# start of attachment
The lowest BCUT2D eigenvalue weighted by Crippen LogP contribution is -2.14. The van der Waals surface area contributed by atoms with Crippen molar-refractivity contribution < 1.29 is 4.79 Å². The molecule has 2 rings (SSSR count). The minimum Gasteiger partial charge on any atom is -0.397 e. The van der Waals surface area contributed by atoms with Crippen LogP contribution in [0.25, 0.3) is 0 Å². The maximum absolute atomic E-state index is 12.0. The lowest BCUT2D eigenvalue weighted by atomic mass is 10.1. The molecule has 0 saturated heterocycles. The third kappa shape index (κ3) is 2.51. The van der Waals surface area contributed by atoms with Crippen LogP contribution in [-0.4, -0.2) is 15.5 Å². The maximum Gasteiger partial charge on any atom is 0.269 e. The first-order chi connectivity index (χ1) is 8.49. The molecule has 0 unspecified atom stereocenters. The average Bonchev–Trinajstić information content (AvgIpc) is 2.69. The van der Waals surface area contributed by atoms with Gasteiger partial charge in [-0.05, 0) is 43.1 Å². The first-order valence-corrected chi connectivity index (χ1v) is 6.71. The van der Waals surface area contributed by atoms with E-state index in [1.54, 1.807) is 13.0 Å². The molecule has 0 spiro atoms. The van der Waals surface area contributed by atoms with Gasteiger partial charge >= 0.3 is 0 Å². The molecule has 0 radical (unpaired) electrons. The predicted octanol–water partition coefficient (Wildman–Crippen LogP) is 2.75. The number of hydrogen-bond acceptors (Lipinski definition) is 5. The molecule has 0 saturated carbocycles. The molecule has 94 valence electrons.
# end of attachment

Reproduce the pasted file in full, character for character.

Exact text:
The lowest BCUT2D eigenvalue weighted by Crippen LogP contribution is -2.14. The van der Waals surface area contributed by atoms with Crippen molar-refractivity contribution < 1.29 is 4.79 Å². The molecule has 2 rings (SSSR count). The minimum Gasteiger partial charge on any atom is -0.397 e. The van der Waals surface area contributed by atoms with Crippen LogP contribution in [0.25, 0.3) is 0 Å². The maximum absolute atomic E-state index is 12.0. The lowest BCUT2D eigenvalue weighted by atomic mass is 10.1. The molecule has 0 saturated heterocycles. The third kappa shape index (κ3) is 2.51. The van der Waals surface area contributed by atoms with Crippen LogP contribution in [-0.4, -0.2) is 15.5 Å². The maximum Gasteiger partial charge on any atom is 0.269 e. The first-order chi connectivity index (χ1) is 8.49. The molecule has 0 unspecified atom stereocenters. The average Bonchev–Trinajstić information content (AvgIpc) is 2.69. The van der Waals surface area contributed by atoms with Gasteiger partial charge in [-0.05, 0) is 43.1 Å². The first-order valence-corrected chi connectivity index (χ1v) is 6.71. The van der Waals surface area contributed by atoms with E-state index in [1.54, 1.807) is 13.0 Å². The molecule has 0 spiro atoms. The van der Waals surface area contributed by atoms with Gasteiger partial charge >= 0.3 is 0 Å². The molecule has 0 radical (unpaired) electrons. The predicted octanol–water partition coefficient (Wildman–Crippen LogP) is 2.75. The number of hydrogen-bond acceptors (Lipinski definition) is 5. The molecule has 0 saturated carbocycles. The molecule has 94 valence electrons.